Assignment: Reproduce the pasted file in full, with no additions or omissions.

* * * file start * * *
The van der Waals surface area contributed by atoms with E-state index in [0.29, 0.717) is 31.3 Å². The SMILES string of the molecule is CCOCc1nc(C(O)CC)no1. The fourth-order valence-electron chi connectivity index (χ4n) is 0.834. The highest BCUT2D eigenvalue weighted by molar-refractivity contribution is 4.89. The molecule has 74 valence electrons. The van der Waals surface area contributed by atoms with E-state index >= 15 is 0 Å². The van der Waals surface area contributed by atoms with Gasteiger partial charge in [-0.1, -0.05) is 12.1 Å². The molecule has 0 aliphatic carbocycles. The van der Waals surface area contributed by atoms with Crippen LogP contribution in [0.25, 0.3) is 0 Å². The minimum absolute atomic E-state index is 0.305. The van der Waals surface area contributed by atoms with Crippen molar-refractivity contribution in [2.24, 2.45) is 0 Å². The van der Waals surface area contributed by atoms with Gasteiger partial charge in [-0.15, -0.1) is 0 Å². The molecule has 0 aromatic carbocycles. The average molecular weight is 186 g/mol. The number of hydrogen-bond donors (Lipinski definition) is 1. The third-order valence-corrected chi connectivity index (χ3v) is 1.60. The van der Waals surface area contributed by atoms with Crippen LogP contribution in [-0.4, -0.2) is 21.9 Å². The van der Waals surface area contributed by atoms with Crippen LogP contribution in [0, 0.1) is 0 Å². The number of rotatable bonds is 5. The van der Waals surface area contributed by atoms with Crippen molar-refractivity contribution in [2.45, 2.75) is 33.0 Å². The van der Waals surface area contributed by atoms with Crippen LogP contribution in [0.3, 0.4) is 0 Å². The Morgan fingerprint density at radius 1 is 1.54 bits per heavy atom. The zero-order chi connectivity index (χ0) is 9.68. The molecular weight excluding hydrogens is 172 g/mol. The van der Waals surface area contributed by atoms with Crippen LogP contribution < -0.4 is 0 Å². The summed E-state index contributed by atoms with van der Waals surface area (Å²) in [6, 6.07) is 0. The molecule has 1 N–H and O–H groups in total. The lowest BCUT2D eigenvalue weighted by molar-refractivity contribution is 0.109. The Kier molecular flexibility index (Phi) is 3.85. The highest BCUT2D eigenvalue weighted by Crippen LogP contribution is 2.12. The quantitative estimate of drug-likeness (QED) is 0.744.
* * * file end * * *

The van der Waals surface area contributed by atoms with E-state index in [0.29, 0.717) is 31.3 Å². The SMILES string of the molecule is CCOCc1nc(C(O)CC)no1. The fourth-order valence-electron chi connectivity index (χ4n) is 0.834. The highest BCUT2D eigenvalue weighted by molar-refractivity contribution is 4.89. The molecule has 74 valence electrons. The van der Waals surface area contributed by atoms with E-state index >= 15 is 0 Å². The van der Waals surface area contributed by atoms with Gasteiger partial charge in [-0.1, -0.05) is 12.1 Å². The molecule has 0 aliphatic carbocycles. The van der Waals surface area contributed by atoms with Crippen LogP contribution in [0.25, 0.3) is 0 Å². The minimum absolute atomic E-state index is 0.305. The van der Waals surface area contributed by atoms with Crippen molar-refractivity contribution in [2.24, 2.45) is 0 Å². The van der Waals surface area contributed by atoms with Gasteiger partial charge in [-0.15, -0.1) is 0 Å². The molecule has 0 aromatic carbocycles. The average molecular weight is 186 g/mol. The number of hydrogen-bond donors (Lipinski definition) is 1. The third-order valence-corrected chi connectivity index (χ3v) is 1.60. The van der Waals surface area contributed by atoms with Crippen LogP contribution in [-0.4, -0.2) is 21.9 Å². The van der Waals surface area contributed by atoms with Crippen LogP contribution in [0, 0.1) is 0 Å². The number of rotatable bonds is 5. The van der Waals surface area contributed by atoms with Crippen molar-refractivity contribution in [2.45, 2.75) is 33.0 Å². The van der Waals surface area contributed by atoms with Crippen LogP contribution in [0.3, 0.4) is 0 Å². The Morgan fingerprint density at radius 1 is 1.54 bits per heavy atom. The zero-order chi connectivity index (χ0) is 9.68. The molecular weight excluding hydrogens is 172 g/mol. The van der Waals surface area contributed by atoms with Crippen LogP contribution < -0.4 is 0 Å². The summed E-state index contributed by atoms with van der Waals surface area (Å²) in [6, 6.07) is 0. The molecule has 1 N–H and O–H groups in total. The lowest BCUT2D eigenvalue weighted by molar-refractivity contribution is 0.109. The Kier molecular flexibility index (Phi) is 3.85. The highest BCUT2D eigenvalue weighted by Crippen LogP contribution is 2.12. The quantitative estimate of drug-likeness (QED) is 0.744.